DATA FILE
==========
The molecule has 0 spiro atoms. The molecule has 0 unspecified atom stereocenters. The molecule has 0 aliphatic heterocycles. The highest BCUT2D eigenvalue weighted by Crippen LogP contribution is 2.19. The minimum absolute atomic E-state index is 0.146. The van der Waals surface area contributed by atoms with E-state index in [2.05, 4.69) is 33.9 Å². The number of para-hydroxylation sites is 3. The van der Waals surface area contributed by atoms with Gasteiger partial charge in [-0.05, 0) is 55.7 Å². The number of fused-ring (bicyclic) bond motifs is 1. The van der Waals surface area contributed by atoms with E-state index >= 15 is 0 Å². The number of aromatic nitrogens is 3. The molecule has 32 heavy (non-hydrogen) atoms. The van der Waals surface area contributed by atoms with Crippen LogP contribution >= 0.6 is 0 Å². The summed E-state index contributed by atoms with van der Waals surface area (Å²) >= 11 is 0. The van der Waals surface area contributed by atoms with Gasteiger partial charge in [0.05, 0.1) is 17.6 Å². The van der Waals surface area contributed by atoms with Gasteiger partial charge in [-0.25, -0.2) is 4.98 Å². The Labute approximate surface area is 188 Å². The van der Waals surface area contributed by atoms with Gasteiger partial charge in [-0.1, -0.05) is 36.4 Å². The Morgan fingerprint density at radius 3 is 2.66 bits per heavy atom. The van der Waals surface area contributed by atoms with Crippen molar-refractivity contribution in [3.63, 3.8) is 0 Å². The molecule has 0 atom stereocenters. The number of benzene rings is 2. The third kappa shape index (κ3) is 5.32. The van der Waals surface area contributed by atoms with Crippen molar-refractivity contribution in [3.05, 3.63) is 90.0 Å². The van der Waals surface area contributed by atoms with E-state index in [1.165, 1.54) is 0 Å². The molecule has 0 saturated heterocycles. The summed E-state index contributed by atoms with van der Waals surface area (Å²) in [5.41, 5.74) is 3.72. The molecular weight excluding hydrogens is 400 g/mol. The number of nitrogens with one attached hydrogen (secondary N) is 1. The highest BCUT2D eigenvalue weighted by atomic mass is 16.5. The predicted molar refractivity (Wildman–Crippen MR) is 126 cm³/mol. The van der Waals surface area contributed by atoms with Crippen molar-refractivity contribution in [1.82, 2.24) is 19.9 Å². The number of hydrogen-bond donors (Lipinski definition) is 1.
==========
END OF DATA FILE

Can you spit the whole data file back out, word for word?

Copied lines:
The molecule has 0 spiro atoms. The molecule has 0 unspecified atom stereocenters. The molecule has 0 aliphatic heterocycles. The highest BCUT2D eigenvalue weighted by Crippen LogP contribution is 2.19. The minimum absolute atomic E-state index is 0.146. The van der Waals surface area contributed by atoms with E-state index in [2.05, 4.69) is 33.9 Å². The number of para-hydroxylation sites is 3. The van der Waals surface area contributed by atoms with Gasteiger partial charge in [-0.05, 0) is 55.7 Å². The number of fused-ring (bicyclic) bond motifs is 1. The van der Waals surface area contributed by atoms with E-state index >= 15 is 0 Å². The number of aromatic nitrogens is 3. The molecule has 32 heavy (non-hydrogen) atoms. The van der Waals surface area contributed by atoms with Crippen LogP contribution >= 0.6 is 0 Å². The summed E-state index contributed by atoms with van der Waals surface area (Å²) >= 11 is 0. The van der Waals surface area contributed by atoms with Gasteiger partial charge in [0.05, 0.1) is 17.6 Å². The van der Waals surface area contributed by atoms with Gasteiger partial charge in [-0.25, -0.2) is 4.98 Å². The Labute approximate surface area is 188 Å². The van der Waals surface area contributed by atoms with Gasteiger partial charge in [-0.1, -0.05) is 36.4 Å². The Morgan fingerprint density at radius 3 is 2.66 bits per heavy atom. The van der Waals surface area contributed by atoms with Crippen molar-refractivity contribution in [3.63, 3.8) is 0 Å². The molecule has 0 atom stereocenters. The number of benzene rings is 2. The third kappa shape index (κ3) is 5.32. The van der Waals surface area contributed by atoms with Crippen molar-refractivity contribution in [3.05, 3.63) is 90.0 Å². The van der Waals surface area contributed by atoms with E-state index in [1.165, 1.54) is 0 Å². The molecule has 0 saturated heterocycles. The summed E-state index contributed by atoms with van der Waals surface area (Å²) in [5.41, 5.74) is 3.72. The molecular weight excluding hydrogens is 400 g/mol. The number of nitrogens with one attached hydrogen (secondary N) is 1. The highest BCUT2D eigenvalue weighted by atomic mass is 16.5. The predicted molar refractivity (Wildman–Crippen MR) is 126 cm³/mol. The van der Waals surface area contributed by atoms with Crippen molar-refractivity contribution in [1.82, 2.24) is 19.9 Å². The number of hydrogen-bond donors (Lipinski definition) is 1.